The Last Of The Mohicans

L_of_moh_cartoon_4 With the signing of Barry Zito by the Giants, the cream of the free-agent market has poured out of the carton. But, before we toss away the carton, let’s take a closer look at the residue as the Hot Stove simmers down. While teams make final repairs to their remade teams, and agents tighten the screws on needy GMs, the Last of the Mohicans get ready to dip their pens in ink. Admittedly, Roger Clemens and David Wells are more than residue, but since it’s pretty clear where they’re headed, they’re not as free as the rest of the bunch. If you didn’t guess it from that last line, in this entry we will review the remaining starting pitchers left on the market.

Starting Pitchers

Roger Clemens– Rest assured that Clemens will be the last of the
Last of the Mohicans to sign. At 44-years old Clemens has seemingly
inherited the Nolan Ryan gene. At this rate Clemens could be waiting
until his kid Koby breaks into the majors before he retires. With the
Big Unit on his way to Arizona and buddy Andy Pettite signed in the Bronx, it seems
inevitable that the Rocket will end up back in Pinstripes come May or
June.

David Wells– I really think Boomer was all set to sail off into the
sunset, until he saw the Santa-like contracts being handed out to
pitchers this offseason. The final straw in his decision might have
been when Jason Marquis garnered $21-million from the Cubs. With the
D-Backs soon-to-be acquisition of Randy Johnson and the mega-signing of
Barry Zito, it appears that Wells will head back to San Diego and give
the Pads a southpaw for their rotation. 2003 # 1 pick Tim Stauffer will
probably have to wait one more season before getting his crack at the
rotation.

Jeff Weaver– At this time of year there’s always at least one Scott
Boras’ client hanging around waiting to squeeze the last dime from some
desperate GM’s pocket. This year that man is Jeff Weaver. With Clemens’
and Wells’ destinations pretty much a far gone conclusion, Weaver is
the last best healthy pitcher out there.You can bet your bottom dollar,
or in this case top dollar, that if Walt Jocketty or Omar Minaya even
mention Weaver’s 5.76 ERA last season, all they are going to hear about
is how magnificient and dominant a postseason he had in 2006. That
short 5-start run (3-2, 2.43 ERA, 1.21 WHIP) should net Weaver about an
extra $6-8 million on his new contract. While his top suitors- the
Mariners, Mets, and Cardinals would like to go no further than one-year
and an option, it’s a good guess that Weaver receives at least two and
possibly three-guaranteed years somewhere in the range of $8-10 million / per year.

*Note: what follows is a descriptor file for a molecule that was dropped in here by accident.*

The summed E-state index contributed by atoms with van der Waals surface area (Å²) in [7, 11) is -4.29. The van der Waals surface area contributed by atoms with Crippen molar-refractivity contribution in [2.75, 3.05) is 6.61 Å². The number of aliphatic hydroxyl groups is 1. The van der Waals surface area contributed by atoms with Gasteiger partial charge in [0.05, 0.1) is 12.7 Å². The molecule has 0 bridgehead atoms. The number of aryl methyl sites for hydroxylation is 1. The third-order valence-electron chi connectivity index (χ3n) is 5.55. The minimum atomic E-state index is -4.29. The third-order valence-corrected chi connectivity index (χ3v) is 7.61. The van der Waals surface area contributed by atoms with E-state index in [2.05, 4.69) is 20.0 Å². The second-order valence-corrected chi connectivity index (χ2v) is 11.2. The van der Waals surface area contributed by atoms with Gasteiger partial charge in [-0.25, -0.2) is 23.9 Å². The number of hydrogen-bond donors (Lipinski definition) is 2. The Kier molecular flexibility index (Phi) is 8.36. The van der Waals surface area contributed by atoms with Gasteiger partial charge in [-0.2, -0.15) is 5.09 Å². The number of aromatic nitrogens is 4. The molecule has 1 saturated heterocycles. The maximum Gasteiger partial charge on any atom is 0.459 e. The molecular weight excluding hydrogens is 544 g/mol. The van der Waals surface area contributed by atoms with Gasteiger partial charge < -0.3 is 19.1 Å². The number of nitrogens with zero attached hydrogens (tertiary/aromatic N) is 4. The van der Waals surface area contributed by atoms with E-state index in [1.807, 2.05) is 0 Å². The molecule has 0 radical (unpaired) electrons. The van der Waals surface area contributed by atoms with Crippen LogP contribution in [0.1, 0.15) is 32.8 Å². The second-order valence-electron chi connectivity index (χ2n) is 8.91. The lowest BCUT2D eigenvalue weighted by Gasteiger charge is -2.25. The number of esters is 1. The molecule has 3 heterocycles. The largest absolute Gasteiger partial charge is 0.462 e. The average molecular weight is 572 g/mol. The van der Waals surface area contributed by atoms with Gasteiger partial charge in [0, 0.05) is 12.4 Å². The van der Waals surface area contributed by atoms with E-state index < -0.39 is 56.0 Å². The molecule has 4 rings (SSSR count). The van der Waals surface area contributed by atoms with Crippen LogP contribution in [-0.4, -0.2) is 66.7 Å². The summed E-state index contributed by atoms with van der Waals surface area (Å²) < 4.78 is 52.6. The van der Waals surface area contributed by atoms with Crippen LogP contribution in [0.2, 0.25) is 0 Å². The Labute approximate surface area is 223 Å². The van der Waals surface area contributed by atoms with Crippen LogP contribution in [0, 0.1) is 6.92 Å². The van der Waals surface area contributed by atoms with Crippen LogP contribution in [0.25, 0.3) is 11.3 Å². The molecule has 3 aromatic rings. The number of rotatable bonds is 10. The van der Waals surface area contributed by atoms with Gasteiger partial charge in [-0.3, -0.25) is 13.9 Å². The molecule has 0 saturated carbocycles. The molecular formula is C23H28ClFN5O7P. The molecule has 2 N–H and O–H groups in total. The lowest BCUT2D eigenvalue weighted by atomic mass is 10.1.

Tomo Ohka– If the Mets or any other team want to sign a pitcher of
the same age and with similar production to Weaver, they can obtain
Ohka for half the cost. Over their 8-year careers, Weaver has a 4.58
ERA with a 1.34 WHIP, while Ohka has a 4.04 ERA with a 1.38 WHIP.
Because of his familiarity, Ohka will most likely stay in the National
League. The Mets and the Nationals are the two leading contenders for
Ohka, while the Reds, Cardinals, Astros and Giants should also take a
look as they try to fill out their rotations. Because of the paucity of
starting pitching on the market, a multi-year contract is possible, but,
expect Ohka to sign a one year deal with a limited option in the $4-5
million range.

Tony Armas Jr.– Once upon a time Armas was thought well enough to be
traded with Carl Pavano for Pedro Martinez. But because of a string of
arm injuries since 2002, Armas’ stock has plummeted. The good news is
that Armas is still only 28-years old and was able to throw more than
150 IP in 2006 for the first time in four years. If a team is looking
for a high-risk / high reward pitcher, Armas could be their man. A host
of teams will be sure to have Armas in for a physical. It has been
rumored that if they don’t sign Weaver or Ohka, the Mets could sign
Armas. Whoever signs him should be able to do so for 1-year in the $1-3
million range.

*Mark Mulder– While he probably won’t be ready to pitch until May or
June, if Mulder returns to his pre-injury abilities he could be the
steal of this free-agent market. But, because of the amount of damage
done to his shoulder (torn labrum) that is a big IF! Add in a history
of back woes that might have led to his shoulder problem in the first
place and the IF just got bigger. GMs Jon Daniels and Mark Shapiro
appear to be willing to take the gamble, as both the Rangers and the
Indians have two-year guaranteed offers on the table worth between $7-8
million with incentives that could double the contracts. Though he had
success with Chris Carpenter who recovered from a similar rotator cuff
injury, Cards GM Walt Jocketty seems hesitant to guarantee more than a
year. Will Mulder recover like Carpenter or are we looking at Steve
Avery all over again? This is the million(s) dollar question? My guess is Mulder packs up his saddle bag and heads to Texas to compare scars with Eric Gagne.

More Fodder

If the Mariners fail to sign any of the above names, it has been
rumored that they could go after John Thomson. The Twins could also be
interested. Because of his success as a closer in the WBC last season,
Chan Ho Park could end up in someone’s bullpen if he doesn’t land a
starting gig. Steve Trachsel, Mark Redman, Ramon Ortiz, and Jason
Johnson
are the definition of inning-eaters— guys who indubitably
make your team worse but can pitch 5 or 6 innings. Unfortunately, if
you are a Twins’ or Devil Rays’ fan, your team will probably end up
with one or more of these pitchers.

Taxi_driver

                           

 

         Carl the Cabbie

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